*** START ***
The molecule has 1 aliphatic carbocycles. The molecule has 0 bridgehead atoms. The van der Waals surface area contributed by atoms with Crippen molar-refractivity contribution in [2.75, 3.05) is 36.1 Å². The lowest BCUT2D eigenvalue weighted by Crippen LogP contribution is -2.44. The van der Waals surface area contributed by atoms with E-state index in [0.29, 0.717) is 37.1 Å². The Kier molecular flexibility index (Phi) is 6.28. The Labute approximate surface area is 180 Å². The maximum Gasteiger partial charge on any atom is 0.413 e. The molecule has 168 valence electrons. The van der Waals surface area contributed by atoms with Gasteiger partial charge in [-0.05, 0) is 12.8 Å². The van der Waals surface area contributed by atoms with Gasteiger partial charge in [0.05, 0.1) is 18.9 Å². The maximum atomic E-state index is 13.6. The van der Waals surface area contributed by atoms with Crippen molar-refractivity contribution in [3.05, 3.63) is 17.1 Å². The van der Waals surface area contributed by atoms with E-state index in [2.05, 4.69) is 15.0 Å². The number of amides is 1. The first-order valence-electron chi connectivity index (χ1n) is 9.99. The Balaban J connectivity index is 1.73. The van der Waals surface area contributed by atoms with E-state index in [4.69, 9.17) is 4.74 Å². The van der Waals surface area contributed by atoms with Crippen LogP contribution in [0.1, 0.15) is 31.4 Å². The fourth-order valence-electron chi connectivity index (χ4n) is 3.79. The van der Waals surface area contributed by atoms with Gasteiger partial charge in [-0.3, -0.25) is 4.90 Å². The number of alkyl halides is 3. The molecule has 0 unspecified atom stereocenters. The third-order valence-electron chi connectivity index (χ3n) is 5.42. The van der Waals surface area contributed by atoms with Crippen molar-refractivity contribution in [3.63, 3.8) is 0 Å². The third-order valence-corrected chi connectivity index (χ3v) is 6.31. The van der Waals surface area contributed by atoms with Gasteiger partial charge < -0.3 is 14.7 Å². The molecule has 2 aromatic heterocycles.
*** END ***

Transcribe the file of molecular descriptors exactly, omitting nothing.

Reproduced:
The molecule has 1 aliphatic carbocycles. The molecule has 0 bridgehead atoms. The van der Waals surface area contributed by atoms with Crippen molar-refractivity contribution in [2.75, 3.05) is 36.1 Å². The lowest BCUT2D eigenvalue weighted by Crippen LogP contribution is -2.44. The van der Waals surface area contributed by atoms with E-state index in [0.29, 0.717) is 37.1 Å². The Kier molecular flexibility index (Phi) is 6.28. The Labute approximate surface area is 180 Å². The maximum Gasteiger partial charge on any atom is 0.413 e. The molecule has 168 valence electrons. The van der Waals surface area contributed by atoms with Gasteiger partial charge in [-0.05, 0) is 12.8 Å². The van der Waals surface area contributed by atoms with Gasteiger partial charge in [0.05, 0.1) is 18.9 Å². The maximum atomic E-state index is 13.6. The van der Waals surface area contributed by atoms with Crippen molar-refractivity contribution in [3.05, 3.63) is 17.1 Å². The van der Waals surface area contributed by atoms with E-state index in [2.05, 4.69) is 15.0 Å². The number of amides is 1. The first-order valence-electron chi connectivity index (χ1n) is 9.99. The Balaban J connectivity index is 1.73. The van der Waals surface area contributed by atoms with E-state index in [4.69, 9.17) is 4.74 Å². The van der Waals surface area contributed by atoms with Crippen LogP contribution in [0.1, 0.15) is 31.4 Å². The fourth-order valence-electron chi connectivity index (χ4n) is 3.79. The van der Waals surface area contributed by atoms with Gasteiger partial charge in [-0.3, -0.25) is 4.90 Å². The number of alkyl halides is 3. The molecule has 0 unspecified atom stereocenters. The third-order valence-electron chi connectivity index (χ3n) is 5.42. The van der Waals surface area contributed by atoms with Crippen molar-refractivity contribution in [3.63, 3.8) is 0 Å². The third-order valence-corrected chi connectivity index (χ3v) is 6.31. The van der Waals surface area contributed by atoms with Gasteiger partial charge < -0.3 is 14.7 Å². The molecule has 2 aromatic heterocycles.